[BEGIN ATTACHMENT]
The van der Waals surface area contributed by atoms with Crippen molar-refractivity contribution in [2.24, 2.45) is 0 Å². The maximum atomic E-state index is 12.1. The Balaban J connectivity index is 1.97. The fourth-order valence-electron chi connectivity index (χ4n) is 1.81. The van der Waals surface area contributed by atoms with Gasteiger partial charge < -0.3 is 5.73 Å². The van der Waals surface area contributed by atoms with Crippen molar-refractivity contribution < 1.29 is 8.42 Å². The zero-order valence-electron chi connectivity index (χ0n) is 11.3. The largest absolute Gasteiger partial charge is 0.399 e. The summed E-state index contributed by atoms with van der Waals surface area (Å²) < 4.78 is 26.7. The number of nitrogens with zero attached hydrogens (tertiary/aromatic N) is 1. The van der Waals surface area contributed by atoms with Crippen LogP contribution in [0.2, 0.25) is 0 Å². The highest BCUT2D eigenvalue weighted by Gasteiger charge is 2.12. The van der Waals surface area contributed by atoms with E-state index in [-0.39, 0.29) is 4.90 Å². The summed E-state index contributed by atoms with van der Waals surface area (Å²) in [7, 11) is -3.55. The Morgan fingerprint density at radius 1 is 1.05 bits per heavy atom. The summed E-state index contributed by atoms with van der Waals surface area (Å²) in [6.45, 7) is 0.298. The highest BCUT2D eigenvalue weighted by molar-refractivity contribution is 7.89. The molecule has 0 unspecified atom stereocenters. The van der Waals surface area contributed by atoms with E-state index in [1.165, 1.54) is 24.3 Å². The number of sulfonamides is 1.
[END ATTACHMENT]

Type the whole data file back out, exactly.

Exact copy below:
The van der Waals surface area contributed by atoms with Crippen molar-refractivity contribution in [2.24, 2.45) is 0 Å². The maximum atomic E-state index is 12.1. The Balaban J connectivity index is 1.97. The fourth-order valence-electron chi connectivity index (χ4n) is 1.81. The van der Waals surface area contributed by atoms with Gasteiger partial charge < -0.3 is 5.73 Å². The van der Waals surface area contributed by atoms with Crippen molar-refractivity contribution < 1.29 is 8.42 Å². The zero-order valence-electron chi connectivity index (χ0n) is 11.3. The largest absolute Gasteiger partial charge is 0.399 e. The summed E-state index contributed by atoms with van der Waals surface area (Å²) < 4.78 is 26.7. The number of nitrogens with zero attached hydrogens (tertiary/aromatic N) is 1. The van der Waals surface area contributed by atoms with Crippen LogP contribution in [0.2, 0.25) is 0 Å². The highest BCUT2D eigenvalue weighted by Gasteiger charge is 2.12. The van der Waals surface area contributed by atoms with E-state index in [-0.39, 0.29) is 4.90 Å². The summed E-state index contributed by atoms with van der Waals surface area (Å²) in [7, 11) is -3.55. The Morgan fingerprint density at radius 1 is 1.05 bits per heavy atom. The summed E-state index contributed by atoms with van der Waals surface area (Å²) in [6.45, 7) is 0.298. The highest BCUT2D eigenvalue weighted by molar-refractivity contribution is 7.89. The molecule has 0 unspecified atom stereocenters. The van der Waals surface area contributed by atoms with E-state index in [1.165, 1.54) is 24.3 Å². The number of sulfonamides is 1.